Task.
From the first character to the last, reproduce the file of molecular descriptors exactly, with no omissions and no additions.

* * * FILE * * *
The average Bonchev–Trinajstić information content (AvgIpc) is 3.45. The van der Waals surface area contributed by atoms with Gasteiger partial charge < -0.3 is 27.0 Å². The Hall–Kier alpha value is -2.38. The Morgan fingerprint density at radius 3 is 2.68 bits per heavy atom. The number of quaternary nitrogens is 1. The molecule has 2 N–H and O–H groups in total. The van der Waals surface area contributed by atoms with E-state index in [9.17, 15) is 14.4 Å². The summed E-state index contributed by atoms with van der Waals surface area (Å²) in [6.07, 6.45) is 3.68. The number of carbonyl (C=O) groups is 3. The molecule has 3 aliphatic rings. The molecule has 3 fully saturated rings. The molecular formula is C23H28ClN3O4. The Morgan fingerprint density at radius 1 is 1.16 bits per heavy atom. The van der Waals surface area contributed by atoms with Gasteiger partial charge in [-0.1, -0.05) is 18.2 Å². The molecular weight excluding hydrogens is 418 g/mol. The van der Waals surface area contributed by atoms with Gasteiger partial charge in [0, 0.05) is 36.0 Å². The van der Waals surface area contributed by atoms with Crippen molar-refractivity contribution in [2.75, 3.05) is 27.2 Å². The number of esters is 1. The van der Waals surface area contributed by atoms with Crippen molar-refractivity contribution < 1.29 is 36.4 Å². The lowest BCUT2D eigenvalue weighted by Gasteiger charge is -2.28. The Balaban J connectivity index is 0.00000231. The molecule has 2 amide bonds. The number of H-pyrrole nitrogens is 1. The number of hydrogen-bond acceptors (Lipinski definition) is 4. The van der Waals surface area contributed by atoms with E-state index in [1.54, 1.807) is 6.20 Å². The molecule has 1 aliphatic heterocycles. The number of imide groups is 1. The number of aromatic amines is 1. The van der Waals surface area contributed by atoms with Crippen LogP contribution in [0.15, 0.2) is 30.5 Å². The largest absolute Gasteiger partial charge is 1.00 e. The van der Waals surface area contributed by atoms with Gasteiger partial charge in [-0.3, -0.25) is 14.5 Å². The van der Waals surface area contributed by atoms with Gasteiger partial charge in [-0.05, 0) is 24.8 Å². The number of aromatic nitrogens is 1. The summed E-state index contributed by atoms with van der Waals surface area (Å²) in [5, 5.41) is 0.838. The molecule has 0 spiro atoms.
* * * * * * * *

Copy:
The average Bonchev–Trinajstić information content (AvgIpc) is 3.45. The van der Waals surface area contributed by atoms with Gasteiger partial charge < -0.3 is 27.0 Å². The Hall–Kier alpha value is -2.38. The Morgan fingerprint density at radius 3 is 2.68 bits per heavy atom. The number of quaternary nitrogens is 1. The molecule has 2 N–H and O–H groups in total. The van der Waals surface area contributed by atoms with E-state index in [9.17, 15) is 14.4 Å². The summed E-state index contributed by atoms with van der Waals surface area (Å²) in [6.07, 6.45) is 3.68. The number of carbonyl (C=O) groups is 3. The molecule has 3 aliphatic rings. The molecule has 3 fully saturated rings. The molecular formula is C23H28ClN3O4. The Morgan fingerprint density at radius 1 is 1.16 bits per heavy atom. The van der Waals surface area contributed by atoms with Gasteiger partial charge in [-0.1, -0.05) is 18.2 Å². The molecular weight excluding hydrogens is 418 g/mol. The van der Waals surface area contributed by atoms with Gasteiger partial charge in [0, 0.05) is 36.0 Å². The van der Waals surface area contributed by atoms with Crippen molar-refractivity contribution in [2.75, 3.05) is 27.2 Å². The number of esters is 1. The van der Waals surface area contributed by atoms with Crippen molar-refractivity contribution < 1.29 is 36.4 Å². The lowest BCUT2D eigenvalue weighted by Gasteiger charge is -2.28. The Balaban J connectivity index is 0.00000231. The molecule has 2 amide bonds. The number of H-pyrrole nitrogens is 1. The number of hydrogen-bond acceptors (Lipinski definition) is 4. The van der Waals surface area contributed by atoms with E-state index in [1.54, 1.807) is 6.20 Å². The molecule has 1 aliphatic heterocycles. The number of imide groups is 1. The number of aromatic amines is 1. The van der Waals surface area contributed by atoms with Crippen LogP contribution in [0.15, 0.2) is 30.5 Å². The largest absolute Gasteiger partial charge is 1.00 e. The van der Waals surface area contributed by atoms with Gasteiger partial charge in [-0.3, -0.25) is 14.5 Å². The van der Waals surface area contributed by atoms with Gasteiger partial charge in [-0.05, 0) is 24.8 Å². The number of aromatic nitrogens is 1. The summed E-state index contributed by atoms with van der Waals surface area (Å²) in [5, 5.41) is 0.838. The molecule has 0 spiro atoms.